Sensitivity to actual data prints is also mounting accordingly…

… and as UBS notes, BTC, ETH and a range of more established tokens screen statistically on par with traditional instruments that are considered classic inflation winners or losers.

Co-movement is weaker for newer coins like BNB as well as ADA, SOL, DOT and AVAX, which have strongly outperformed in 2021, along with meme plays like DOGE. But to UBS that seems encouraging rather than surprising when idiosyncratic factors have clearly been driving their price action.

But while inflation clearly has be driving the top cryptocurrencies in the past year, the risk now according to UBS is that more powerful drivers will emerge to dislodge the status quo. Potential candidates could be things like stablecoin regulation, tighter exchange and account registration requirements reducing activity in CeFi and DeFi, and new restrictions on bank participation, all of which could be near-term negatives affecting market liquidity and activity but longer-term positives paving the way for institutional participation. While such things may sound crypto-specific, they mirror conditions that govern how conventional inflation hedging instruments behave. 

Tyler Durden
Sun, 11/28/2021 – 19:00

Author: Tyler Durden

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Economics

Hillary: “Americans Just Don’t Appreciate What Joe Has Done For Them”

Hillary: "Americans Just Don’t Appreciate What Joe Has Done For Them"

Via 21stCenturyWire.com,

This might be the longest-ever Thanksgiving…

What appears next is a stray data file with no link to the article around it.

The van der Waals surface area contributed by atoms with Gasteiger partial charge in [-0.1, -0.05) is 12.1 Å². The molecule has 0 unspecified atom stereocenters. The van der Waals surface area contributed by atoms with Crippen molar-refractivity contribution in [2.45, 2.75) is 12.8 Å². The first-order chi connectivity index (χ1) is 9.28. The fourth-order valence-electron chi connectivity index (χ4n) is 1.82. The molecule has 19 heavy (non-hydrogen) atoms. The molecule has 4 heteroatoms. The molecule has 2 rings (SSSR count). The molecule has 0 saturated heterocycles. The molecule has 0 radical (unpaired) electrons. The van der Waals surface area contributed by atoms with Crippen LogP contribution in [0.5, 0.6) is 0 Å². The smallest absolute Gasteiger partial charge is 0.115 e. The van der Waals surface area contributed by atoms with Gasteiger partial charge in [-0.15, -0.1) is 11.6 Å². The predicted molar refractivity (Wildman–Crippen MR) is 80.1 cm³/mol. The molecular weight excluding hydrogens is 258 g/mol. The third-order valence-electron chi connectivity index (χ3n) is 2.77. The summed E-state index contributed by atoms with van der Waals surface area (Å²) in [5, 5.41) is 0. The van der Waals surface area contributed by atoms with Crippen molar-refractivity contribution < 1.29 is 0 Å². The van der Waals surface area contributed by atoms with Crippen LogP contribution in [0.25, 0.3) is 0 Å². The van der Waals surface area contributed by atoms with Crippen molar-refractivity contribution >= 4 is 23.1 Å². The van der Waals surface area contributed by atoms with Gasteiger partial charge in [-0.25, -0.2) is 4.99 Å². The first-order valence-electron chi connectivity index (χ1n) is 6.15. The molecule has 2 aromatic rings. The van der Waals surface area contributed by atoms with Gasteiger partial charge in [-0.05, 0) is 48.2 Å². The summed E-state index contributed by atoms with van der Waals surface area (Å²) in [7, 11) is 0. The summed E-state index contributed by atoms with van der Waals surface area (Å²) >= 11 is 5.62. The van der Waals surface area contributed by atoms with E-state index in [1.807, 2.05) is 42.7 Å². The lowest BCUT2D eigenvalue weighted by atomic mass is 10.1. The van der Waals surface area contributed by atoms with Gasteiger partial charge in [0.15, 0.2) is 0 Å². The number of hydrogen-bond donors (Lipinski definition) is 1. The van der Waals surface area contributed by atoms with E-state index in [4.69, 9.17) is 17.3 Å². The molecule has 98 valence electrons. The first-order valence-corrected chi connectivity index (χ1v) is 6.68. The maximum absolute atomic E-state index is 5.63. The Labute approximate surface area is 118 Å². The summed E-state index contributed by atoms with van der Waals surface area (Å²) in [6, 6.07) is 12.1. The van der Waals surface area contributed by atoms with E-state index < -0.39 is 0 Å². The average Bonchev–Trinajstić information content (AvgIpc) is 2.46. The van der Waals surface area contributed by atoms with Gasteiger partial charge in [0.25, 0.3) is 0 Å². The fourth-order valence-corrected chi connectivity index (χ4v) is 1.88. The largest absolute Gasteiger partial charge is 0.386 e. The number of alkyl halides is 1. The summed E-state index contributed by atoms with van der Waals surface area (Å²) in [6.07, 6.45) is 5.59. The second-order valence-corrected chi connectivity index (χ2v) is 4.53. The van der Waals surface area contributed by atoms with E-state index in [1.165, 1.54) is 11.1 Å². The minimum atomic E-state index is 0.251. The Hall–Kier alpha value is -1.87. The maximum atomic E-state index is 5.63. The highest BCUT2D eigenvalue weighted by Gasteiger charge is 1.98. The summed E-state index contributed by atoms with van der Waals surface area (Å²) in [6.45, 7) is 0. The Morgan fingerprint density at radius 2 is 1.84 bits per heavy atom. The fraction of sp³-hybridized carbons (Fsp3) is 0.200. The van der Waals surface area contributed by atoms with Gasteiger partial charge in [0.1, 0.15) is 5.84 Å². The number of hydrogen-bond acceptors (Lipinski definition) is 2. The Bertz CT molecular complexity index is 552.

Hillary: “Americans Just Don’t Appreciate What Joe Has Done For Them”

Via 21stCenturyWire.com,

This might be the longest-ever Thanksgiving weekend for Joe Biden. While he’s been enjoying a warm blanket and a hot cup of Ovaltine with his family in Nantucket, the President’s poll numbers have been in virtual free-fall. It seems that the nation is fast losing confidence in his ability to handle important issues like the economy, the border, foreign policy and crime running wild on America’s streets. In short, the majority of Americans, both Democrat and Republican, do not believe Joe is capable of fulfilling his duties as the chief executive of the world’s premier superpower.

At present, Biden’s average job approval rating stands at around 40%, a steep drop from the 55% percent average approval rating he enjoyed last May.

No one really knows just how low Joe will go.

Still, this hasn’t stopped his ardent allies from rushing to his defense, and blaming his flagging numbers on social media trolls (see deplorables).

Carlos Garcia from The Blaze writes…